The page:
All posts filed under: Garden

Foxgloves – Heart Stopping Magic

  Here we are at the solstice, climbing the big hill of the calendar like kids in the first car of a roller coaster. We could try to savor the moment but summer is off on a roaring start. Hang on tight! Shooting up like rocket and lasting only as long as a ride on the Coney Island Cyclone, is Foxglove, Digitalis purpea, a giant poisonous beauty used to make digitalin, a common heart-disease medication. Could it be a coincidence that it’s so stunning it makes your heart skip a beat just to look at it? I doubt it. Foxglove grows like weeds in England which is why it has become visual short hand for the quintessential cottage garden. In typical Brit fashion it is also the stuff of elfin legends; covered in freckles, aka “elf fingerprints,” they are also known by the names “Dead Man’s Thimbles” and “Witches Fingers,” no doubt because its poisonous sap keeps insects away. But not Fairies. The plant is, so they say, lousy with fairies; sleeping in the blooms, making a living …

very sweet, only slightly bitter

  This week’s flowers were a challenge.  Three challenges, to be exact. First, I took Jennie Love’s up on her weekly Backyard Bouquets challenge, where designers post an arrangement made from flowers and foliages sourced within 25 miles of one’s home.  Easy enough, as my backyard Japanese Maple begged to be admired, my local horse stable had a super abundance of bittersweet, and  I was invited to do a Flower demonstration at the Fenton St. Community Garden, right down the street.    So many of autumn’s bright jewels: sunflowers, mums, marigolds and zinnia, in walking distance.  The only non local thing is the rooster feathers, but as they came from the Darke County Fair where I was born, they are symbolic reminders of my home town Ohio backyard. Then, Love, a pioneer of Field to Vase designs, stepped it up a notch by saying she was also forcing herself to work without Dahlias. Shocking, right?! Okay, I admit to Dahlia Over Indulgence lately, so I took her up on this challenge as well. I only used three. Surely, 30 Dahlias would …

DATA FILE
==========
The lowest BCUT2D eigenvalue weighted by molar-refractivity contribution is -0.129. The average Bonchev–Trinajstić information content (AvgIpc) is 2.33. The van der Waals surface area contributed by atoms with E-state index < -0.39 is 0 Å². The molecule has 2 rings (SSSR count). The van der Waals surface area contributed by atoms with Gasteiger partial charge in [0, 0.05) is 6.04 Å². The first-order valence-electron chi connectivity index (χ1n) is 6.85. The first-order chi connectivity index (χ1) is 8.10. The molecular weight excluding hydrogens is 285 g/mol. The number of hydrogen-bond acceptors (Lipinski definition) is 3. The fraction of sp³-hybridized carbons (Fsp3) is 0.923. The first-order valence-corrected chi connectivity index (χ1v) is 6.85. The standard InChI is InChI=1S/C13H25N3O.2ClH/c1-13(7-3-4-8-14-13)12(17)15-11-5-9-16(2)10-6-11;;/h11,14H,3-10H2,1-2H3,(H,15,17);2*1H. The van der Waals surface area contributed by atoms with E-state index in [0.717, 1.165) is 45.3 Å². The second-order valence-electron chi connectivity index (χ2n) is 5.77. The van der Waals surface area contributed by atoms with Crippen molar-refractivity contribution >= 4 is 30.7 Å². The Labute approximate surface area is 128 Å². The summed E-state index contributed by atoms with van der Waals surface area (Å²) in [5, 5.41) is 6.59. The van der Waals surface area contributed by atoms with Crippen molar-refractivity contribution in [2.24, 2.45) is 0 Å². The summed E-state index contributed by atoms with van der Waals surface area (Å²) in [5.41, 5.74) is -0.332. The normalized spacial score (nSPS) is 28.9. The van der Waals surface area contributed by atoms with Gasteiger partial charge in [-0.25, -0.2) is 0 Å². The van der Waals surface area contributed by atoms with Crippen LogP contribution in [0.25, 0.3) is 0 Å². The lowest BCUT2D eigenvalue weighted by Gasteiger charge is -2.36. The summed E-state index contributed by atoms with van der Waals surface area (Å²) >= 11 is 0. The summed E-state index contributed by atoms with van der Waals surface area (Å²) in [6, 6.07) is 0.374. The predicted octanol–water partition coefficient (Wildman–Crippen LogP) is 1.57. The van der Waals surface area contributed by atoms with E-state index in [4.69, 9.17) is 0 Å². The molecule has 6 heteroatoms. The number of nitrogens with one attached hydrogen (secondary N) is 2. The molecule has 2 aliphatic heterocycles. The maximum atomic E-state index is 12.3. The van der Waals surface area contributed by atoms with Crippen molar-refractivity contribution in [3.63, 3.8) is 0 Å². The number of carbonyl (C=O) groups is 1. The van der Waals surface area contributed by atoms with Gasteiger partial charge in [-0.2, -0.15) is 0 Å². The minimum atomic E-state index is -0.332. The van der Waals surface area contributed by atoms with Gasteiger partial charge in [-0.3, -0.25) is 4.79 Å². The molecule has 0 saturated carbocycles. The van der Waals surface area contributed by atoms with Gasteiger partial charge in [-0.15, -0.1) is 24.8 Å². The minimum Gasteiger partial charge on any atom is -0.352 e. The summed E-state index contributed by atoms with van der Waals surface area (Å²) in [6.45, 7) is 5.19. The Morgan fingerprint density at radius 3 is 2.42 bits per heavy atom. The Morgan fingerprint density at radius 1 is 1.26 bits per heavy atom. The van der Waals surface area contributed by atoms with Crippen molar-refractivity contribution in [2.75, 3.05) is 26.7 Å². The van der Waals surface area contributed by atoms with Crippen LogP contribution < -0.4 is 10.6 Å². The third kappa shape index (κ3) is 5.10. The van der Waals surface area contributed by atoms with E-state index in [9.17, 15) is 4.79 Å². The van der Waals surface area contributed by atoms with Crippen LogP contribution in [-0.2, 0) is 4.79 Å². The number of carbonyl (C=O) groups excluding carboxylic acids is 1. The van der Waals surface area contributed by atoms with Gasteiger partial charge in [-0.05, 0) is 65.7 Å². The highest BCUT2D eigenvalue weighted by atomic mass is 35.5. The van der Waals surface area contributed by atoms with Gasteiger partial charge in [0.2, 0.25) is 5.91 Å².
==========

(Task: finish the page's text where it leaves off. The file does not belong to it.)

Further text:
Wild Child Babies

 Tucked into bed at the Old City Farm and Guild cut flower farm are wee little baby Celosias…Celosi? perhaps? is there a special Latin plural for many celosia? Well there should be, seeing as how these little floral Wild Childs self-seed every year, spreading messy joy everywhere. I gathered these seeds from a Takoma Farm Market bunch I bought years ago – the ribbons of velvety brain tissue and exotic bird plumes of Celosia flowers drop little black poppy-like seeds EVERYwhere.  It can be annoying if you don’t know what to do with all those little black balls, but once I learned to save them in an envelop and plant the following spring, I have been up to my eyebrows in Celosia every July. I love their free-spirited, tousled, wild bed-head look and those screaming colors.  Even the stem glOWS in vibrant rich red wine shade.   Such a floozy she is.   Having a self-seeding little Party Animal in your garden, it becomes tricky to stay organized. I don’t actually know if these are the brain shaped ones, the …

the pallet wall project

We literally pulled these off the side of the road.   Teeny tiny Girlfriend and I dragged them out of trash pile with our bare hands, tossed them into the minivan and sped off with my long awaited “Under the Deck” screening project.  I was so tired of looking at the trash cans and wheel barrow and snow sleds and bent tomato cages and all the other yard clutter that roosts under the deck stairs, so I vowed I was going to do something about it. “What are you going to do with them,” finally asks Intrepid Gal Pal, she of the Roll Up Your Sleeves and Ask Questions Later school of thought.  I love that Girlie. “I’m going to plant them,” I announced.  And I did. I lined every other horizontal plank with lengthwise loops of burlap lined with landscape fabric, using the staple gun pretty heavily to make sure the potting soil would stay put.  Then I added terrarium and house plants that would love the almost all-day deep shade cast by the side …